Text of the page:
This document was designed as a reference tool to assist those involved in laboratory design, construction and renovation projects in meeting safety standards applicable to McGill University. It includes references to McGill procedures and policies, thus this document is not intended for a non-McGill audience. Further, it refers to regulations and standards that are specific to Quebec and Canada, however many of the reference standards are universal and persons from outside the McGill community may still find the document useful. Comments and suggestions from all readers are most welcome.
It is not possible for this document to be all-encompassing because laboratories are diverse in activities and their required design features and any good design process should begin with a detailed assessment of the procedures to be conducted, the quantities, types and frequencies of hazardous materials and agents involved, and information on the occupants themselves and their work environment requirements. This document will provide maximum benefit upon completion of such an assessment.
1. Laboratory Ventilation
All new laboratory fume hoods shall conform to the CSA Standard Z316.5-04 Fume Hoods and Associated Exhaust Systems.
In cases of existing fume hoods undergoing upgrades or renovations, every effort shall be made to meet the requirements of CSA Standard Z316.5-04. All fume hoods shall be equipped with an audible and visual alarm for indicating that the face velocity has fallen below the recommended set point.
All Class I and Class II biological safety cabinet installation and testing must conform to the National Sanitation Foundation NSF/ANSI 49-2004a: Class II (Laminar Flow) Biosafety Cabinetry standard. Such cabinets should be certified by the supplier at the time of installation. They also need to be certified whenever they are moved as well as annually. The Environmental Health and Safety Office should be advised of any new installations to ensure they become part of the routine annual certification process.
Canopy hoods i.e., overhead hoods are only intended to vent heat or local processes (e.g. autoclaves) and not designed for a personal work station. Where work involves manual manipulation or release of volatile materials, a chemical fume hood shall be used.
The Quebec regulation respecting occupational health and safety (section 76) specifies that emergency eye washes and showers be clearly identified and easily accessible, located within the immediate vicinity of exposed workers and supplied with warm water. The standard for design, installation and maintenance of the equipment is the American National Standards Institute Z-358.1, summarized in the table below:
|Device||Design Features||Flow Rates||Minimum Drainage Capacity||Temp Cont|
||1.5 1pm (.4 gpm) for 15 min.||22.7 1 (6 gal)||Lukewarm water|
||11.41(3 gpm) for 15 min.||11.41(3 gpm) for 15 min.||Lukewarm water|
|Emergency Drench Shower||
||75.71(20 gpm) for 15 min.||11361 (300 gal)||Lukewarm water|
Location wise, emergency showers and eye washes are to be positioned within 10 seconds walking distance (approximately 50 feet) of the work stations which require access to emergency wash devices.
Modesty curtains are recommended for emergency showers.
Open laboratory shelves used for storage of chemicals or any other hazardous materials shall be equipped with edge guards having dimensions height. 12.7 mm to 19 mm (½ to ¾ inches)
UL/NFPA approved flammable liquid storage cabinets are required for flammable and combustible liquid storage.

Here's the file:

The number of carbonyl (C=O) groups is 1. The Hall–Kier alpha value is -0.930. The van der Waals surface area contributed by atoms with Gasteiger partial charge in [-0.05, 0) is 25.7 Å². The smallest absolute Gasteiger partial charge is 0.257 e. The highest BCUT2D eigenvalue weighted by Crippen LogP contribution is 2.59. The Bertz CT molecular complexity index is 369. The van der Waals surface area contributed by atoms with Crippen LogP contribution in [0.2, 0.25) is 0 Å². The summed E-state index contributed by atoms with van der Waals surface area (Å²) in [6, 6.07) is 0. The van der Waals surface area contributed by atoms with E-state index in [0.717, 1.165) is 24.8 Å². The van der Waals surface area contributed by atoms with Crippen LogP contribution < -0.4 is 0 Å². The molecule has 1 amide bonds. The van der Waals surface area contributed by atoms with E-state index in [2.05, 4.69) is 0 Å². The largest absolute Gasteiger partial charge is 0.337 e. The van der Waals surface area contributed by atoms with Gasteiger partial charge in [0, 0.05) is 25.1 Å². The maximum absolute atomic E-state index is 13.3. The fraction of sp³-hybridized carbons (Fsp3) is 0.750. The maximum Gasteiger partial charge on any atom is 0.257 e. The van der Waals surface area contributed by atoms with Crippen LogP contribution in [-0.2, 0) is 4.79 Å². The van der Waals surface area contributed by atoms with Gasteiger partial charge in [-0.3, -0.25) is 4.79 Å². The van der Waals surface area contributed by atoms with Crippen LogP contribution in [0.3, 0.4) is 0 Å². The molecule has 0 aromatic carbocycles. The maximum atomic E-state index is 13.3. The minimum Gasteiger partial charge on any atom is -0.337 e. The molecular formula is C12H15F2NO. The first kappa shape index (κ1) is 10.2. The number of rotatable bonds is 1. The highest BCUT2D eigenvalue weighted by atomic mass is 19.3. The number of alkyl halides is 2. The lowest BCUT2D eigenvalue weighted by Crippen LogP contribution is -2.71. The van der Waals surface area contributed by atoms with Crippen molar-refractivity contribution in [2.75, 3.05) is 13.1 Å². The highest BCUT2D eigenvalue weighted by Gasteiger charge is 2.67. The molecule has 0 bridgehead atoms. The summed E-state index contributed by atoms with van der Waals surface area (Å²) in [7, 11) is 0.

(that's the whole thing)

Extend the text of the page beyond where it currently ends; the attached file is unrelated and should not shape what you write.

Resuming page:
Corrosion resistant-storage cabinets are required. Acids and bases should be stored separately.
Compressed gas cylinders must be firmly attached to a secure structure by a non-combustible material such as metal chain. Nylon straps will burn in a fire and are thus not recommended.
4.1. CNSC Regulatory Document (Design Guide for Basic and Intermediate Level Radioisotope Laboratories)
This Canadian Nuclear Safety Commission (CNSC) guide provides laboratory planning information, with specific features in ventilation, finishing and fixtures, plumbing, storage, security and miscellaneous topics including coat hooks, installation of radiation monitoring devices, desks, study spaces, food and beverage preparation and storage areas kept away from radioisotope laboratories and emergency lighting.
The CNSC specifies that all new labs for the use of radioisotopes be approved by the joseph [dot] vincelli [at] mcgill [dot] ca (Radiation Safety Officer) , to ensure and confirm their adequacy with respect to radiation safety.
The CNSC also specifies that all laboratories previously used for nuclear substances be decommissioned and signed-off by the joseph [dot] vincelli [at] mcgill [dot] ca (Radiation Safety Officer) . This will ensure that the area does not pose a radiation health hazard to current and future occupants.
Coldrooms intended for human occupancy must meet standard requirements for fresh air supply rates. See the Quebec regulation respecting occupational health and safety, Schedule 3.
Interior surfaces of coldrooms must be of non-porous material for ease of surface decontamination
Hazardous waste rooms are areas for holding hazardous wastes to be collected by the Hazardous Waste Management office. Requirements for such rooms will vary according to the activities of the area. Thus Hazardous Waste Management office must be consulted on all construction or renovations related to hazardous waste rooms.
All labs must be provided with the following signs:
7.1. Laboratory Information Card – door holder required
7.2. Identifier signs for emergency wash devices
7.3. “flammable liquid” identifiers on all cabinets intended for flammable liquids.
7.4. “acids” identifier on identifiers on all cabinets intended for acids.
7.5. “bases” or “alkalis” identifiers on all cabinets intended for alkaline liquids.
7.6. “oxidizers” identifiers on all cabinets intended for strong oxidizers.